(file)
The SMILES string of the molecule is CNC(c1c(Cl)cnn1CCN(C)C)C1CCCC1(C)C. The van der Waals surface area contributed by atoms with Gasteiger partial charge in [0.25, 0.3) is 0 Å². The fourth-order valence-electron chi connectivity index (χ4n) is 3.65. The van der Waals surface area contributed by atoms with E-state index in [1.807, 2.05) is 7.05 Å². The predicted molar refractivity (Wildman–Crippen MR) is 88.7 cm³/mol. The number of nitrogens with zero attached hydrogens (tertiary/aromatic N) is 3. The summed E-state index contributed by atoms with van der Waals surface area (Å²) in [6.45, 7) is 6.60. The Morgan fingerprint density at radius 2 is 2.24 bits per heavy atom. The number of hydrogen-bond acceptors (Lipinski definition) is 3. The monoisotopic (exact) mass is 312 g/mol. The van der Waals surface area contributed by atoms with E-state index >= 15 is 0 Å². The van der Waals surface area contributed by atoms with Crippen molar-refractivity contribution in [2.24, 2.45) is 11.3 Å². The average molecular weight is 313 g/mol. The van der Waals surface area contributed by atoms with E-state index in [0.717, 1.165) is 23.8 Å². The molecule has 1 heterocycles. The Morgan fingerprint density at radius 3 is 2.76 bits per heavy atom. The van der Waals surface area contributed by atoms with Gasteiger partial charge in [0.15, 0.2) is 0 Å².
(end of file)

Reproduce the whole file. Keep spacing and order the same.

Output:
The SMILES string of the molecule is CNC(c1c(Cl)cnn1CCN(C)C)C1CCCC1(C)C. The van der Waals surface area contributed by atoms with Gasteiger partial charge in [0.25, 0.3) is 0 Å². The fourth-order valence-electron chi connectivity index (χ4n) is 3.65. The van der Waals surface area contributed by atoms with E-state index in [1.807, 2.05) is 7.05 Å². The predicted molar refractivity (Wildman–Crippen MR) is 88.7 cm³/mol. The number of nitrogens with zero attached hydrogens (tertiary/aromatic N) is 3. The summed E-state index contributed by atoms with van der Waals surface area (Å²) in [6.45, 7) is 6.60. The Morgan fingerprint density at radius 2 is 2.24 bits per heavy atom. The number of hydrogen-bond acceptors (Lipinski definition) is 3. The monoisotopic (exact) mass is 312 g/mol. The van der Waals surface area contributed by atoms with E-state index >= 15 is 0 Å². The van der Waals surface area contributed by atoms with Crippen molar-refractivity contribution in [2.24, 2.45) is 11.3 Å². The average molecular weight is 313 g/mol. The van der Waals surface area contributed by atoms with E-state index in [0.717, 1.165) is 23.8 Å². The molecule has 1 heterocycles. The Morgan fingerprint density at radius 3 is 2.76 bits per heavy atom. The van der Waals surface area contributed by atoms with Gasteiger partial charge in [0.15, 0.2) is 0 Å².